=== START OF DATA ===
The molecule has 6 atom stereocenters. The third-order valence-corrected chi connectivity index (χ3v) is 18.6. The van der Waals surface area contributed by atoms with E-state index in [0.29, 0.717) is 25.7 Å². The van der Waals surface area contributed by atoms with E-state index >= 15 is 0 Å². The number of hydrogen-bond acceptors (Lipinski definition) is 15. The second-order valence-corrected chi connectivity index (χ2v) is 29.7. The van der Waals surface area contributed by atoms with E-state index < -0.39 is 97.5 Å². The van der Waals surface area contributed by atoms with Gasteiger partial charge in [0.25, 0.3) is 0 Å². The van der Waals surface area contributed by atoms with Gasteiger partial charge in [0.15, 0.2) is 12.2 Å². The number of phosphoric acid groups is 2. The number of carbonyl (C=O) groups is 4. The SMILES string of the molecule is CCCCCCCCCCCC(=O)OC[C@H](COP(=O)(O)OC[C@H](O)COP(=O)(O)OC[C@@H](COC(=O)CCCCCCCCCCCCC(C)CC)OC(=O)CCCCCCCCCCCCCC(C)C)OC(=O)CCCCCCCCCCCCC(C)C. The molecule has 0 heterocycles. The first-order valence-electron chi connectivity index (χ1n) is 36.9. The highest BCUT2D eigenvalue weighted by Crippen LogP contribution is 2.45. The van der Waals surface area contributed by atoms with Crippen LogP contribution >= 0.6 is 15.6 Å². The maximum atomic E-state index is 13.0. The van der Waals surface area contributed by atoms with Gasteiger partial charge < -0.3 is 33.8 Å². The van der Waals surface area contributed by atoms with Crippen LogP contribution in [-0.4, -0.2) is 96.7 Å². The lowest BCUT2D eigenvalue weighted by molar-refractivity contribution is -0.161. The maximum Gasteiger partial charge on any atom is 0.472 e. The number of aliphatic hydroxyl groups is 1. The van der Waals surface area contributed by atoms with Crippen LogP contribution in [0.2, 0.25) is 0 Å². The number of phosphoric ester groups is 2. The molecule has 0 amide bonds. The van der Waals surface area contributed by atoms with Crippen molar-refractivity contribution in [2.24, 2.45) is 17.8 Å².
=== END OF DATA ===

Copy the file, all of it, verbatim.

The molecule has 6 atom stereocenters. The third-order valence-corrected chi connectivity index (χ3v) is 18.6. The van der Waals surface area contributed by atoms with E-state index in [0.29, 0.717) is 25.7 Å². The van der Waals surface area contributed by atoms with E-state index >= 15 is 0 Å². The number of hydrogen-bond acceptors (Lipinski definition) is 15. The second-order valence-corrected chi connectivity index (χ2v) is 29.7. The van der Waals surface area contributed by atoms with E-state index < -0.39 is 97.5 Å². The van der Waals surface area contributed by atoms with Gasteiger partial charge in [0.25, 0.3) is 0 Å². The van der Waals surface area contributed by atoms with Gasteiger partial charge in [0.15, 0.2) is 12.2 Å². The number of phosphoric acid groups is 2. The number of carbonyl (C=O) groups is 4. The SMILES string of the molecule is CCCCCCCCCCCC(=O)OC[C@H](COP(=O)(O)OC[C@H](O)COP(=O)(O)OC[C@@H](COC(=O)CCCCCCCCCCCCC(C)CC)OC(=O)CCCCCCCCCCCCCC(C)C)OC(=O)CCCCCCCCCCCCC(C)C. The molecule has 0 heterocycles. The first-order valence-electron chi connectivity index (χ1n) is 36.9. The highest BCUT2D eigenvalue weighted by Crippen LogP contribution is 2.45. The van der Waals surface area contributed by atoms with Crippen LogP contribution >= 0.6 is 15.6 Å². The maximum atomic E-state index is 13.0. The van der Waals surface area contributed by atoms with Gasteiger partial charge < -0.3 is 33.8 Å². The van der Waals surface area contributed by atoms with Crippen LogP contribution in [-0.4, -0.2) is 96.7 Å². The lowest BCUT2D eigenvalue weighted by molar-refractivity contribution is -0.161. The maximum Gasteiger partial charge on any atom is 0.472 e. The number of aliphatic hydroxyl groups is 1. The van der Waals surface area contributed by atoms with Crippen LogP contribution in [0.2, 0.25) is 0 Å². The number of phosphoric ester groups is 2. The molecule has 0 amide bonds. The van der Waals surface area contributed by atoms with Crippen molar-refractivity contribution in [2.24, 2.45) is 17.8 Å².